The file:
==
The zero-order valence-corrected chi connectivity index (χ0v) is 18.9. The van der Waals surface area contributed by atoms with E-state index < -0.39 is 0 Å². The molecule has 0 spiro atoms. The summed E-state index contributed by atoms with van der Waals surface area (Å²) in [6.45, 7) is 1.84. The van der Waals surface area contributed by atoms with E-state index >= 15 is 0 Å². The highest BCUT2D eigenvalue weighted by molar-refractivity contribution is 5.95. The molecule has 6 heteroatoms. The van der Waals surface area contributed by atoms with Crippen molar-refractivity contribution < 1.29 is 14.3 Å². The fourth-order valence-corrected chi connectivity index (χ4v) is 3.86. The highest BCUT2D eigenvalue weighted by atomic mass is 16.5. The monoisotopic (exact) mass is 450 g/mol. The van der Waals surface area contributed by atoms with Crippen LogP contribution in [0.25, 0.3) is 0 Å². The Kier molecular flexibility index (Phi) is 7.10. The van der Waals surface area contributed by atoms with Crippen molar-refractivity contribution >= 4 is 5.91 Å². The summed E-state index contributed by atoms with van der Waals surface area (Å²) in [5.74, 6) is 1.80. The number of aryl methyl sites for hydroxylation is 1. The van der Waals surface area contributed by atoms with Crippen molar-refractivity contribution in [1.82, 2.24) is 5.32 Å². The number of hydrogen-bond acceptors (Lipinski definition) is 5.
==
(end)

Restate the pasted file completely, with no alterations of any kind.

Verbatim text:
The zero-order valence-corrected chi connectivity index (χ0v) is 18.9. The van der Waals surface area contributed by atoms with E-state index < -0.39 is 0 Å². The molecule has 0 spiro atoms. The summed E-state index contributed by atoms with van der Waals surface area (Å²) in [6.45, 7) is 1.84. The van der Waals surface area contributed by atoms with E-state index >= 15 is 0 Å². The highest BCUT2D eigenvalue weighted by molar-refractivity contribution is 5.95. The molecule has 6 heteroatoms. The van der Waals surface area contributed by atoms with Crippen molar-refractivity contribution < 1.29 is 14.3 Å². The fourth-order valence-corrected chi connectivity index (χ4v) is 3.86. The highest BCUT2D eigenvalue weighted by atomic mass is 16.5. The monoisotopic (exact) mass is 450 g/mol. The van der Waals surface area contributed by atoms with Crippen LogP contribution in [0.25, 0.3) is 0 Å². The Kier molecular flexibility index (Phi) is 7.10. The van der Waals surface area contributed by atoms with Crippen molar-refractivity contribution >= 4 is 5.91 Å². The summed E-state index contributed by atoms with van der Waals surface area (Å²) in [5.74, 6) is 1.80. The number of aryl methyl sites for hydroxylation is 1. The van der Waals surface area contributed by atoms with Crippen molar-refractivity contribution in [1.82, 2.24) is 5.32 Å². The number of hydrogen-bond acceptors (Lipinski definition) is 5.